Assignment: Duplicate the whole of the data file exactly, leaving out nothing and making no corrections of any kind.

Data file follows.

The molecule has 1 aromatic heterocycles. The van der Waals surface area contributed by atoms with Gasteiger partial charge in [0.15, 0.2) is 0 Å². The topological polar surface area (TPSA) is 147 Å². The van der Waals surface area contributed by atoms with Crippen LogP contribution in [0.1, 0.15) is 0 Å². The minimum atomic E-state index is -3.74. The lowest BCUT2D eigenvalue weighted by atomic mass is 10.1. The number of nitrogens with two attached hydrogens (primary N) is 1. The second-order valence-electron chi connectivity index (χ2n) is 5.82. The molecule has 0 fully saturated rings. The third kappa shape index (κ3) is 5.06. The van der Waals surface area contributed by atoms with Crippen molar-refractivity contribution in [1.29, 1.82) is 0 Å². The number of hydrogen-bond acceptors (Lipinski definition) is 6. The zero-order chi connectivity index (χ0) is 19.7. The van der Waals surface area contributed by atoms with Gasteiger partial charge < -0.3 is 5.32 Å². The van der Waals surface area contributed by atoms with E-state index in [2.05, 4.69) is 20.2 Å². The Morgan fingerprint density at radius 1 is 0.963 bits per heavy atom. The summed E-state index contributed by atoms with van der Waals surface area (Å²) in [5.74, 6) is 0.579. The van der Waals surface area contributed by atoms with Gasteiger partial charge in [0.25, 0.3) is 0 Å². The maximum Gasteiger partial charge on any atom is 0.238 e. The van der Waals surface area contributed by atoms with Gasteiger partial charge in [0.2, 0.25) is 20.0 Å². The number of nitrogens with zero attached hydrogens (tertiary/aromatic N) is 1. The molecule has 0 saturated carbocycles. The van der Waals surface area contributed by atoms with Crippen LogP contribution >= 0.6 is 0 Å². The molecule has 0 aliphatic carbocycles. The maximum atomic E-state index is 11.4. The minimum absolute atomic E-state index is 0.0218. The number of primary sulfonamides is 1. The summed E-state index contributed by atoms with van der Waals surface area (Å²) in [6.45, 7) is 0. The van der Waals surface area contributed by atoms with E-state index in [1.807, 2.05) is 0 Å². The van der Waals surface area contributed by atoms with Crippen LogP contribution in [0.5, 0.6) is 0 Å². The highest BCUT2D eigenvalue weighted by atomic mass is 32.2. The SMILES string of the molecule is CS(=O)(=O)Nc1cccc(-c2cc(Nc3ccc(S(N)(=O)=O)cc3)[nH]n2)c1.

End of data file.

The molecule has 1 aromatic heterocycles. The van der Waals surface area contributed by atoms with Gasteiger partial charge in [0.15, 0.2) is 0 Å². The topological polar surface area (TPSA) is 147 Å². The van der Waals surface area contributed by atoms with Crippen LogP contribution in [0.1, 0.15) is 0 Å². The minimum atomic E-state index is -3.74. The lowest BCUT2D eigenvalue weighted by atomic mass is 10.1. The number of nitrogens with two attached hydrogens (primary N) is 1. The second-order valence-electron chi connectivity index (χ2n) is 5.82. The molecule has 0 fully saturated rings. The third kappa shape index (κ3) is 5.06. The van der Waals surface area contributed by atoms with Crippen molar-refractivity contribution in [1.29, 1.82) is 0 Å². The number of hydrogen-bond acceptors (Lipinski definition) is 6. The zero-order chi connectivity index (χ0) is 19.7. The van der Waals surface area contributed by atoms with Gasteiger partial charge < -0.3 is 5.32 Å². The van der Waals surface area contributed by atoms with E-state index in [2.05, 4.69) is 20.2 Å². The Morgan fingerprint density at radius 1 is 0.963 bits per heavy atom. The summed E-state index contributed by atoms with van der Waals surface area (Å²) in [5.74, 6) is 0.579. The van der Waals surface area contributed by atoms with Gasteiger partial charge in [0.25, 0.3) is 0 Å². The maximum Gasteiger partial charge on any atom is 0.238 e. The van der Waals surface area contributed by atoms with Gasteiger partial charge in [0.2, 0.25) is 20.0 Å². The number of nitrogens with zero attached hydrogens (tertiary/aromatic N) is 1. The molecule has 0 saturated carbocycles. The van der Waals surface area contributed by atoms with Crippen LogP contribution >= 0.6 is 0 Å². The molecule has 0 aliphatic carbocycles. The maximum atomic E-state index is 11.4. The minimum absolute atomic E-state index is 0.0218. The number of primary sulfonamides is 1. The summed E-state index contributed by atoms with van der Waals surface area (Å²) in [6.45, 7) is 0. The van der Waals surface area contributed by atoms with E-state index in [1.807, 2.05) is 0 Å². The van der Waals surface area contributed by atoms with Crippen LogP contribution in [0.5, 0.6) is 0 Å². The highest BCUT2D eigenvalue weighted by atomic mass is 32.2. The SMILES string of the molecule is CS(=O)(=O)Nc1cccc(-c2cc(Nc3ccc(S(N)(=O)=O)cc3)[nH]n2)c1.